Construction - Body 2

Many builders glue the top to the rims before the back. I’ve always done the opposite—maybe just out of habit, but there do seem to be several advantages.

First, any glue squeeze-out between the back and rims, which may end up being visible through the f-holes, is easily removed.

Second, the maple back provides a greater degree of stability and workability to the partially assembled body. It seems all you have to do is look at a piece of spruce to dent, scratch, chip, or crack it!  Whether the top or the back goes on first, with one side still flat, a spindle sander works well to trim back the plate and true up the rims. If the back plate goes on first, trimming back the harder maple becomes relatively easy.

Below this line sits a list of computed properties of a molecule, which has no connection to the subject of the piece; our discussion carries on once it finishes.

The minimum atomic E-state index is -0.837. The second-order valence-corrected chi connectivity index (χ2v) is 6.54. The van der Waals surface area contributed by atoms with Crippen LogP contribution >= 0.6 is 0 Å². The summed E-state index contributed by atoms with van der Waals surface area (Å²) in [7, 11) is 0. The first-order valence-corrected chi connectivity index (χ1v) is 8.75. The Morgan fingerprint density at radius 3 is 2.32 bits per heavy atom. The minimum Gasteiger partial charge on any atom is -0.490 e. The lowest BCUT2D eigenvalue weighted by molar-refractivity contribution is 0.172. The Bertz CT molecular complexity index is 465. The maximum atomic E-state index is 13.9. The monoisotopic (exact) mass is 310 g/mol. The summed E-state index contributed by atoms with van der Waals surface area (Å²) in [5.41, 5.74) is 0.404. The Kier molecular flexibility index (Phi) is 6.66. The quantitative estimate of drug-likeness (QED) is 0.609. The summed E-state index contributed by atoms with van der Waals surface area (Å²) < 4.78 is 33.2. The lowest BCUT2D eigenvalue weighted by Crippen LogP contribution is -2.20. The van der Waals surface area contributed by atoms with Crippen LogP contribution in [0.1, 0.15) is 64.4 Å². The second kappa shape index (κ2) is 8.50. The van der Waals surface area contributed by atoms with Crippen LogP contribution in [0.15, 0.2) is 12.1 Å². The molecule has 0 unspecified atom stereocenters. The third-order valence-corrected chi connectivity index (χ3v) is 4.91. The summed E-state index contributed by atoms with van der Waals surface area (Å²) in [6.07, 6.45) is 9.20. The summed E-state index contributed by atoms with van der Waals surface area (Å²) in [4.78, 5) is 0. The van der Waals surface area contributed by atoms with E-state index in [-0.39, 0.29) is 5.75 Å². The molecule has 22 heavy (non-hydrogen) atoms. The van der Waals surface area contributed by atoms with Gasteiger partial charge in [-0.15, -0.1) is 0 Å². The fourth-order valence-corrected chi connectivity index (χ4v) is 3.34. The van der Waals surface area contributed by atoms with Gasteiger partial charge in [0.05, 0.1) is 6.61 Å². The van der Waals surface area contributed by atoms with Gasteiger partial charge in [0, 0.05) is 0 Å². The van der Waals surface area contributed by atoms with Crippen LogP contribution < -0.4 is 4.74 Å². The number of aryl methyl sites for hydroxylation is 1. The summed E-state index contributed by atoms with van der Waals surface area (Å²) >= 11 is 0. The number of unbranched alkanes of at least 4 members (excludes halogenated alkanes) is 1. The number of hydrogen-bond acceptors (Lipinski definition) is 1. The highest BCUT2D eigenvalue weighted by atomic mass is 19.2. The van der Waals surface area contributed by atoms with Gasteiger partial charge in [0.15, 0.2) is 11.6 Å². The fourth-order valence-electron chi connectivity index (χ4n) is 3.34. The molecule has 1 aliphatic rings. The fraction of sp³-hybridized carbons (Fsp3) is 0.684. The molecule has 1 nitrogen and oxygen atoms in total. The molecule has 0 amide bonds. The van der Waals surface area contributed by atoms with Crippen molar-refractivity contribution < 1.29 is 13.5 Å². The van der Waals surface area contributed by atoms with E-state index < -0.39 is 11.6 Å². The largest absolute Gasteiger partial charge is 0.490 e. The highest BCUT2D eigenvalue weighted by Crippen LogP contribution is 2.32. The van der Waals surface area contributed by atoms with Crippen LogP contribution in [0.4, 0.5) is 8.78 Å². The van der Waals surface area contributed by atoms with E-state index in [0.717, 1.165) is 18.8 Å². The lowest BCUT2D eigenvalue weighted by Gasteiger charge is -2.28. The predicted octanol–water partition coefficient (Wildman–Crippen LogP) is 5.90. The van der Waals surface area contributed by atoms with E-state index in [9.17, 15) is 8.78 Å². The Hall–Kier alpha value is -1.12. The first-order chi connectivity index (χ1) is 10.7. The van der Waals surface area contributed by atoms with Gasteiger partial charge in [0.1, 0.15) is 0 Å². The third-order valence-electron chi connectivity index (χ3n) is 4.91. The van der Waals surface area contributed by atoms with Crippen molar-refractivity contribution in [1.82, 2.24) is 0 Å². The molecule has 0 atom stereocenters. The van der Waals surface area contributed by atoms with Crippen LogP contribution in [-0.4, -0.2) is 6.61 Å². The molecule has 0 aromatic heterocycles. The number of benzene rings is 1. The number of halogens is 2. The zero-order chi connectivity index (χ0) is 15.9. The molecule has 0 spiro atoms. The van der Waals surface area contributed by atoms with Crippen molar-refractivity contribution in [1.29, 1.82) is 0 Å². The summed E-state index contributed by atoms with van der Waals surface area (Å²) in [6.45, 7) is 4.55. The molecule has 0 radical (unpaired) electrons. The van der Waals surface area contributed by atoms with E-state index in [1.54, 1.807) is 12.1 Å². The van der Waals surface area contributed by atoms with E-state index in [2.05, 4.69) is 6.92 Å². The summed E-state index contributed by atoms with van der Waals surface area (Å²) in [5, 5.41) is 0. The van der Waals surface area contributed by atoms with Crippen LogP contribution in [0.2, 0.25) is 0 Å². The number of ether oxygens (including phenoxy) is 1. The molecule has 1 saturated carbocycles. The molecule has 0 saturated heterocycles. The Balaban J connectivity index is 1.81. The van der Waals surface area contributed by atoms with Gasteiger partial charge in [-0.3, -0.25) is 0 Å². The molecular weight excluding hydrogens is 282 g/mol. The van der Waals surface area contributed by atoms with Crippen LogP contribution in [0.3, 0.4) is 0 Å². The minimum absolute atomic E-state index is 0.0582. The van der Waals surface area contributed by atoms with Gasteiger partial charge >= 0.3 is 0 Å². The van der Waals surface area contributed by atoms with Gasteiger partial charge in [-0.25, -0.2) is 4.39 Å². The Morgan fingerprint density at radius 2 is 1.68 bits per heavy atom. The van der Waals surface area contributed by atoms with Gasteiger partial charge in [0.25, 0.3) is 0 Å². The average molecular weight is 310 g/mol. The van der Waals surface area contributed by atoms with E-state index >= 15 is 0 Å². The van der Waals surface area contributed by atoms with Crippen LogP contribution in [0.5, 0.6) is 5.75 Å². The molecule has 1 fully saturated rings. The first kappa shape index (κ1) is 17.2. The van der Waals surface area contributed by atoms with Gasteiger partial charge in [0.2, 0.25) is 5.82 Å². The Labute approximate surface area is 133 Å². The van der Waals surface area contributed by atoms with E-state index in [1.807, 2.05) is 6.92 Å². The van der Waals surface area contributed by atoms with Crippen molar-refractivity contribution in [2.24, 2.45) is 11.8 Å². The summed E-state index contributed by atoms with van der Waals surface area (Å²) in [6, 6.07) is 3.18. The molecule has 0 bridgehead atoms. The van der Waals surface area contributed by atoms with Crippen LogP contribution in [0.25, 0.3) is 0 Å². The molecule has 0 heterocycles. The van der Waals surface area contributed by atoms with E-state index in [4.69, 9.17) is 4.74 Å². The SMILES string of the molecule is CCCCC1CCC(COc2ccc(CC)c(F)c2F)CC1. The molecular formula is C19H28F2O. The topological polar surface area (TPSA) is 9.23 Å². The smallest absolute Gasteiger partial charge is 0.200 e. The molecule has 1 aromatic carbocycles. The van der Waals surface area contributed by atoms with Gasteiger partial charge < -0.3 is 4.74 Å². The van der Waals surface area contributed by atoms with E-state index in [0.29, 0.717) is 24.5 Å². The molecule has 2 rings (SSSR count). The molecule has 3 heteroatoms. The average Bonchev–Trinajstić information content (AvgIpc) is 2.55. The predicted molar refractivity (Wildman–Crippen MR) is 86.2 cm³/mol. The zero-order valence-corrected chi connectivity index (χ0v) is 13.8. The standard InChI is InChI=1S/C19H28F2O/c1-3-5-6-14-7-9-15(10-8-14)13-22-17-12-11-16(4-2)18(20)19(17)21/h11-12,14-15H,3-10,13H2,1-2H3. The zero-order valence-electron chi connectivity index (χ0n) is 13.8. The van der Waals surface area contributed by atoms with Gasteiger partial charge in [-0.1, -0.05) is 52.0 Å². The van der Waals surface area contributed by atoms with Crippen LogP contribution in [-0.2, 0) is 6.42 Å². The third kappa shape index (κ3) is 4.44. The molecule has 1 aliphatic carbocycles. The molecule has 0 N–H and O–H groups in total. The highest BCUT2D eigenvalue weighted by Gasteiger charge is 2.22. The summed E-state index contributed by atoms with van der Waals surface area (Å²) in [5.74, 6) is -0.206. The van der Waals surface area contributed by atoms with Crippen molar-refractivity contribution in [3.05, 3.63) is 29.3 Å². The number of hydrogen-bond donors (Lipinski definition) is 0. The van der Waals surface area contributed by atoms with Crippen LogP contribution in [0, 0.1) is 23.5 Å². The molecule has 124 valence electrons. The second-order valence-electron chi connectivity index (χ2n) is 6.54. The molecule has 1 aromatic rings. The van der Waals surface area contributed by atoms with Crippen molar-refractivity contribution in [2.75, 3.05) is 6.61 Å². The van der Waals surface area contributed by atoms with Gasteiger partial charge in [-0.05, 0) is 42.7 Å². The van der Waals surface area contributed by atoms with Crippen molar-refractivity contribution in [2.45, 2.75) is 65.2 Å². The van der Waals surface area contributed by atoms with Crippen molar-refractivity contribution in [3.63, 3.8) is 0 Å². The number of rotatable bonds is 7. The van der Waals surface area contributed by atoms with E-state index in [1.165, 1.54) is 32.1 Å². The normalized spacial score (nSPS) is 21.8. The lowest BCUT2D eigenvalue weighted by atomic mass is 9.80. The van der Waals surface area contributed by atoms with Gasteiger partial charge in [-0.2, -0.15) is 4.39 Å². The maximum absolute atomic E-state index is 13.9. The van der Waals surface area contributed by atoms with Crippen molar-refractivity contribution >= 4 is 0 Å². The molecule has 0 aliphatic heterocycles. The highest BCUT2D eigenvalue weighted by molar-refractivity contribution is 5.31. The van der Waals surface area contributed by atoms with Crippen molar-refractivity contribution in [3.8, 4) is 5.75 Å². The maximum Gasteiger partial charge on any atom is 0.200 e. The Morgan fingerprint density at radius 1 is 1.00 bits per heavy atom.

Third, 95% of the work in fabricating the inner scroll opening entails cutting, rasping, and sanding through the harder mahogany and maple of the headblock and back.  Again, tackling this step is much easier with one surface of the partially assembled body still flat. Once the top is glued on, matching the much softer spruce to the previously milled opening takes little effort.

Finally, though not a big deal, it’s easy to align the placement of the maker’s label




A few quality rasps can change a person’s life! This small one works well on the interior of the scroll.



Several instruments ready for the top plates.